“Too often, the study of sexuality in art is dismissed if it departs from the iconographic depiction of sexual acts or bodies that are deemed to be erotically appealing. It’s one of the ways that those suspicious of or uncomfortable with queer theory, for instance, attempt to domesticate its critique–by claiming that anything other than the obvious is ‘reading into’ or hopeful projective fantasy,” reflects art historian David Getsy in an enlightening and captivatingly theoretical conversation with fellow academic Jennifer Doyle on “Queer Formalisms” in Art Journal.
Getsy is right, even though queer theory is as guilty of this as any discipline. We’ve been trained to analyze queerness in art as almost entirely connected to the representation of bodies of difference. Even, dear readers, on Filthy Dreams, we rarely delve into abstraction, partially due to my boredom and disinterest with formalist critique. And, well, it just doesn’t ever feel filthy enough for our demented and depraved concentration.
There are exceptions, of course, that allow for an understanding how abstraction can be harnessed by artists to represent complex, multifaceted visions of queer existence–an existence that strict definitions of sexual or gender identity has little or nothing to do with. On view at both Boesky spaces in Chelsea–the stalwart Boesky at 509 West 24th and the new Boesky East next door at 507 (it should be called Boesky East-ish), Donald Moffett’s recently opened exhibition Any Fallow Field places him firmly as one of these abstract and formalist outliers that manages to represent the body and sexuality in a coy yet metaphorically rich way. While presenting coded hints at queerness, Moffett’s sculptural paintings maintain an undeniable beauty and experimentation with form and function.
Most Filthy Dreams readers will know Moffett as one of the founding members of the AIDS activist collective Gran Fury (Think: Kissing Doesn’t Kill), but Moffett’s own artwork has little in common with graphic, politically charged public art that screams from the streets and refuses to adhere to willful governmental ignorance. Instead, his art is reflective and quietly transgressive, filled with orifice-like holes, fuzzy spikes of paint, lawn ornaments, fetishized steel tubes and natural forms.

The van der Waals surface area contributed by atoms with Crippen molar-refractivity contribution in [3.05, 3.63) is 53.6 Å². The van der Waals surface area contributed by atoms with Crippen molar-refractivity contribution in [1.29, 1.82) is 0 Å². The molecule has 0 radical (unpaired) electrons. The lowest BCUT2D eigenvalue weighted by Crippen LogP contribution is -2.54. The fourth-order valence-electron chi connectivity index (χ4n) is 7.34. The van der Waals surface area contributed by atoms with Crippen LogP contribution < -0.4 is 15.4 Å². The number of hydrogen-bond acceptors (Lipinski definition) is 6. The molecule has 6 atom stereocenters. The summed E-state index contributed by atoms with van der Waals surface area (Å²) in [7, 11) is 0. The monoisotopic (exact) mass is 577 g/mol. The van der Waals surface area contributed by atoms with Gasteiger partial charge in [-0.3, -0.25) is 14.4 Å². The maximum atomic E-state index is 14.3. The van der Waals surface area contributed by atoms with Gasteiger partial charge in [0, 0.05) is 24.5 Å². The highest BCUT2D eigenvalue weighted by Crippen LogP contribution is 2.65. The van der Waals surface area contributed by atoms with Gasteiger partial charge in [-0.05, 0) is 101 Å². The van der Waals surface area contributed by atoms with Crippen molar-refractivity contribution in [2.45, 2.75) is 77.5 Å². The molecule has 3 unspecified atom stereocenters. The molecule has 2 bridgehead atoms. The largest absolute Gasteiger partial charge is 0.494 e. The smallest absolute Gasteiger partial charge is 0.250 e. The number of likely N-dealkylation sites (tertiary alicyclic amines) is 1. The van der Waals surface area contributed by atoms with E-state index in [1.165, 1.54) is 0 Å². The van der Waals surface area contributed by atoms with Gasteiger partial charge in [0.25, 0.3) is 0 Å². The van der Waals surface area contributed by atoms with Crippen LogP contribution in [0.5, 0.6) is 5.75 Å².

With a title that makes me think of lesbian farm communes, Any Fallow Field exhibits a range of his recent work including his now-iconic extruded paintings, which jut from the wall, his sculptural contraptions that erase the divisions between painting and sculpture and his newer landscape resin works. On the surface, Moffett’s works exist in a world of formalist concerns, rejecting the trappings of the “normative” painting on canvas adhered to a blank white-wall.
Take, for example, Moffett’s bored-through hole-covered extruded paintings, which could be taken simply as just another rip in the canvas of abstraction, fucking with the picture plane. With plain titles, it wouldn’t be unthinkable to attribute the focus of Moffett’s extruded paintings solely to wonky art historical concerns.
However, there is an undeniable sexuality and bodily connection to the extruded paintings that lies just underneath their tactile surface. Right around the corner from the entrance of Boesky Gallery, Lot 121415 (graphite) hints at something much more wonderfully erotic. Rather than being typically hung at the viewer’s line of sight, the small grey piece is situated right above crotch level like a glory hole. Or at least one that is perfectly sized but poorly placed, making it difficult, lucky for Boesky, to employ. Surrounding this hole, the tendrils of oil paint recall not only AstroTurf, but body hair, looking like a Robert Gober sculpture on an acid trip.
Of course, this could just be my imagination. It wouldn’t be the first time, but David Getsy in his “Queer Formalisms” conversation, acknowledges and encourages diverse readings from the audience. He asserts, “The big question is how to characterize the capacity of the nonfigurative to manifest queer performativity in these mediums—whether that performativity is deployed by the artist, the historian, or the viewer.” Basically, it barely matters if I’m bringing the filth, my reading is legitimate despite the often restrictive and apolitical readings of abstraction in the conservative art history field.